Is it better to die by accident?

Arthur Henry Laird was an accountant. He was born in Poplar, London on 13 April 1878 to Andrew Brodie And Margaret Laird (née Barr). They had two other children, both boys. They were named Stanley Morrison and Andrew Oswald Laird. Their father, Andrew Brodie Laird died when Arthur was only ten.

Andrew Brodie Laird was a Marine Engineer who died aboard the steamship Gulf of Guyaquil. The ship was on her maiden voyage. She left Liverpool docks on Christmas Eve, 1888 heading for South America when a great storm wrecked her and all hands were lost.

While Arthur decided he wanted to be an accountant, his two brothers followed their father into the maritime life.

In 1901, Stanley was a draughtsman, having served his apprenticeship at Yarrow & Co, London (1895-1900). He continued working at Yarrows until 1903 when he left to join the Eastern Extension Telegraph Company, a company engaged in laying submarine cables between the UK, Hong Kong and Australia. Subsequently, in 1904, Stanley worked for the Western Australasian Mail Steamers Ltd until 1905. By 1911, he was married and working as a manager of an engineering works.

In 1901, the youngest of the Laird boys, Andrew, was serving an apprenticeship. His apprenticeship was served between 1899 and 1902. He was indentured to the Glengall Ironworks in Millwall, London. He spent some time in the drawing office and working in the shops, fitting, turning, etc. Having completed his apprenticeship, he was engaged by Millwall Dock Co as an engineering assistant. By April 1904, he was working as the resident engineer and, in 1905 was promoted to assistant engineer of the whole company.

In the meanwhilst, Arthur was a Bank Clerk, having started work with the London and County Bank in 1896.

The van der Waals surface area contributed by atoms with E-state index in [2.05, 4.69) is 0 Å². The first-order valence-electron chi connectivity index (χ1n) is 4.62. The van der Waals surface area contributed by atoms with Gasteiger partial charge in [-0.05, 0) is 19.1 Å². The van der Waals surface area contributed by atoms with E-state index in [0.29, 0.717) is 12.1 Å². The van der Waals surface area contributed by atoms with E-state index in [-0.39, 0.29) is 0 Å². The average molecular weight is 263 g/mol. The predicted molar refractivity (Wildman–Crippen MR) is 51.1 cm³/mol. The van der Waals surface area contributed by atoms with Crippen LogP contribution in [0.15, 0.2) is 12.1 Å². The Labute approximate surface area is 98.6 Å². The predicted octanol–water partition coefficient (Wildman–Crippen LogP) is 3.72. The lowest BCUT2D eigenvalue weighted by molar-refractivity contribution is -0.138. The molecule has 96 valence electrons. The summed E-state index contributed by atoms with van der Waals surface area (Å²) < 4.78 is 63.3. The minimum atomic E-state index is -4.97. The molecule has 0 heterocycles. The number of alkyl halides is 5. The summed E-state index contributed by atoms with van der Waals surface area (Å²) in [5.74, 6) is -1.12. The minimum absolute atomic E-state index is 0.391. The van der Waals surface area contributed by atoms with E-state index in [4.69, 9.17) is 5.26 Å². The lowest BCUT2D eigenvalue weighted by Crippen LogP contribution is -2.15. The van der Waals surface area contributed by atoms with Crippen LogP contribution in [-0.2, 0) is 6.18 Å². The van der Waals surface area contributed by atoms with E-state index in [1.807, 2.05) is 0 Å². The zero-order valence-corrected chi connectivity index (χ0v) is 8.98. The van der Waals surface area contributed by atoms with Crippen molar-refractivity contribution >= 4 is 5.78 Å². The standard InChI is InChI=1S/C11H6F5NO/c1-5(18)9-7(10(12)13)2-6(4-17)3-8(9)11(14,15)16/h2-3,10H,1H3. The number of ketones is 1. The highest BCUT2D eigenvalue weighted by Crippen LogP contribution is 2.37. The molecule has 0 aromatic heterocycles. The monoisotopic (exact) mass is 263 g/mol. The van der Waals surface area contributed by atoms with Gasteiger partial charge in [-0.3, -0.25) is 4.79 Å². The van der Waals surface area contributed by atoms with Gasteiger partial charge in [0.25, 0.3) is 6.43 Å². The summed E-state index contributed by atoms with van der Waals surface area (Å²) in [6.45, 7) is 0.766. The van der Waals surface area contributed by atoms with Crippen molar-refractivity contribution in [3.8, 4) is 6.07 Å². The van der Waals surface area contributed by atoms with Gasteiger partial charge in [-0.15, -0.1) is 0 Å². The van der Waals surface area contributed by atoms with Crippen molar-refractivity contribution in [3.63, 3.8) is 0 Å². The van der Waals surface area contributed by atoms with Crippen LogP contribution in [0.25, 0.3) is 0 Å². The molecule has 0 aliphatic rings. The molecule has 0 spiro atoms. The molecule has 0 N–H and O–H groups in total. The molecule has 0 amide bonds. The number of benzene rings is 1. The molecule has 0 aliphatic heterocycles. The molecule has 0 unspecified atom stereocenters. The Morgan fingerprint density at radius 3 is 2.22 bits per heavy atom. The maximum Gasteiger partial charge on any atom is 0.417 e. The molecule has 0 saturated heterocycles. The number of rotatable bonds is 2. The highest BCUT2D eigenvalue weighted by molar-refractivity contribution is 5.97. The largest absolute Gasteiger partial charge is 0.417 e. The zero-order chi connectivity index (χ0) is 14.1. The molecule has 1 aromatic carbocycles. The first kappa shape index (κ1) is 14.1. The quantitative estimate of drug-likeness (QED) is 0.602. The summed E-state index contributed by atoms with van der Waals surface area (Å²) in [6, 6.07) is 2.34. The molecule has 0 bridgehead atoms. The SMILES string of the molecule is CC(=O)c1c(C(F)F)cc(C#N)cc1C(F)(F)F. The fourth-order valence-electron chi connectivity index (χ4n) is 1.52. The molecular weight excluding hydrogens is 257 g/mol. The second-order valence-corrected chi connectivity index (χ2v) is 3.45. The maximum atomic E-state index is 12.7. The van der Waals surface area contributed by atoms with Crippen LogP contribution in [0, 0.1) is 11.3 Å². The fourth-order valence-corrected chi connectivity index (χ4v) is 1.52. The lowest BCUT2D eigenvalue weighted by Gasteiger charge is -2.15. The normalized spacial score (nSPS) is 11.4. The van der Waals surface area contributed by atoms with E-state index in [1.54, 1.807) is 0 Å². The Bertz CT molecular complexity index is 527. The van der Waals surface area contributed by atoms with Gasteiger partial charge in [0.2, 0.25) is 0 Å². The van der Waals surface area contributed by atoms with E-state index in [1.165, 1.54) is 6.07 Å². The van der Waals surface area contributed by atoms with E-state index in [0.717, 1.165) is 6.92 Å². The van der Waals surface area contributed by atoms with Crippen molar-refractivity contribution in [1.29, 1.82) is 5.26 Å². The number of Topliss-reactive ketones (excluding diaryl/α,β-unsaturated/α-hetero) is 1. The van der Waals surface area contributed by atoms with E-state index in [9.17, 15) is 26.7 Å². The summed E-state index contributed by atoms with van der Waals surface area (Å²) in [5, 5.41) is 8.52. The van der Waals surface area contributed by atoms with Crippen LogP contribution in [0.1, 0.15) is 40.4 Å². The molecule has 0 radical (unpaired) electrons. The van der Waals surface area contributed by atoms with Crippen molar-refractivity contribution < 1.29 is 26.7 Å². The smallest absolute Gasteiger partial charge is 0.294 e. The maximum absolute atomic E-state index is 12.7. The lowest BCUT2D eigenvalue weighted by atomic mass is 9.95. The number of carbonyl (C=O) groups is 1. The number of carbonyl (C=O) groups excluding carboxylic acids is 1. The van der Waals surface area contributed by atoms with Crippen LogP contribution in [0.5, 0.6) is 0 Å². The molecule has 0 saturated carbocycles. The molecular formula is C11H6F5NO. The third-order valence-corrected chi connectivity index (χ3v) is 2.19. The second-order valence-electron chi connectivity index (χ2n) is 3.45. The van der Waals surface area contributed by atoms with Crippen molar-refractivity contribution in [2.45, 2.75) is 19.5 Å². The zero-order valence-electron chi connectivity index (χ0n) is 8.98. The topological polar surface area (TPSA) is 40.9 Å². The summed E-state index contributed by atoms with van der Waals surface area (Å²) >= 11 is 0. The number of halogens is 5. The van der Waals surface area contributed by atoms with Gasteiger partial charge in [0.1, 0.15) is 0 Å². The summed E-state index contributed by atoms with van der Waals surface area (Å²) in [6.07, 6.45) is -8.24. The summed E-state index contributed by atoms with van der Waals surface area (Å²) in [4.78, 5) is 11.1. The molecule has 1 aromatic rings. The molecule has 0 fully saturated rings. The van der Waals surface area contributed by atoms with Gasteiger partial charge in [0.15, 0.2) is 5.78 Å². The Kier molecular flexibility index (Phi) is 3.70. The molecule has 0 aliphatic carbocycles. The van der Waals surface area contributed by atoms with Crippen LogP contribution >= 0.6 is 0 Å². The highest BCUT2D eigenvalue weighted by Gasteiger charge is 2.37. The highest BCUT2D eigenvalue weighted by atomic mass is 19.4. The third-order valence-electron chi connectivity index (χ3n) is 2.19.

By 1911, Arthur was an accountant, still working at the bank.

He married Nelly Evelyn Fish on 1 October 1913, and it would be lovely to say they lived happily ever after and had as many kids as they could manage but, well, things don’t always go the way of the fairytales.

In his spare time, Arthur was part of the Royal Naval Reserve, presumably in some sort of accounting capacity. Anyway, as happens, at the outbreak of the First World War in August 1914, he, and a lot of other reservists, was mobilized.

He was made the Assistant Paymaster for the Royal Naval Flying Corps (RNFC) and was stationed in Roehampton, Surrey. I would imagine he was happily working away, counting coins, being able to go home and see Nellie and, generally, having a great war.

Unfortunately, these happy days didn’t last for Arthur. On 28 March 1916, a great storm blew across south-east England. I have no idea how much damage it created in other parts but, in Roehampton, it blew a tree over. Arthur was under the tree at the time. He died as a result. His war pension card recorded his death as an accident.

Back in 1902, Arthur was initiated into the Freemasons, Lewisham Lodge. The only reason I mention that is because he wasn’t the only RAF and Freemason to die accidentally, during the war, by having a tree fall on him.

Captain Norman Preston Morris, RAF was born on 30 August 1876 in Streatham. After leaving school, he became a hop merchant. He must have done quite well at it because, by 1904, he owned two houses. He was also a Freemason having been initiated in 1912 at the Charterhouse Lodge in London.

Norman was serving as an Administrative Officer at Bude Air Station, Cornwall, when he was killed, aged 42, by a falling tree at Langford Hill, Marhamchurch, Bude, on 17 September 1918. There is nothing to suggest how the tree fell but, one assumes, it was because of a storm.

Interestingly, in 2022, during Storm Eunice, a ‘beloved tree’ fell at Bude. It was so beloved that the fallen tree was turned into a series of benches.

On 1 April 1918, the RNFC joined with the Royal Flying Corps to become the Royal Air Force so they both served for the same branch of the military.

Though they died by tree two years and a couple of counties apart, I like the fact that neither of them died in battle. Rather, one could say they died of unexpected natural causes. And that has to be better than the alternative.

Postscript: Andrew Oswald Laird also served in the First World War. He was discharged after being shot twice. He died in 1959 in Hertfordshire. I haven’t been able to find any war service for Stanley Morrison Laird. He also died in Hertfordshire but in 1937. It’s not recorded whether either brother was killed by a tree.

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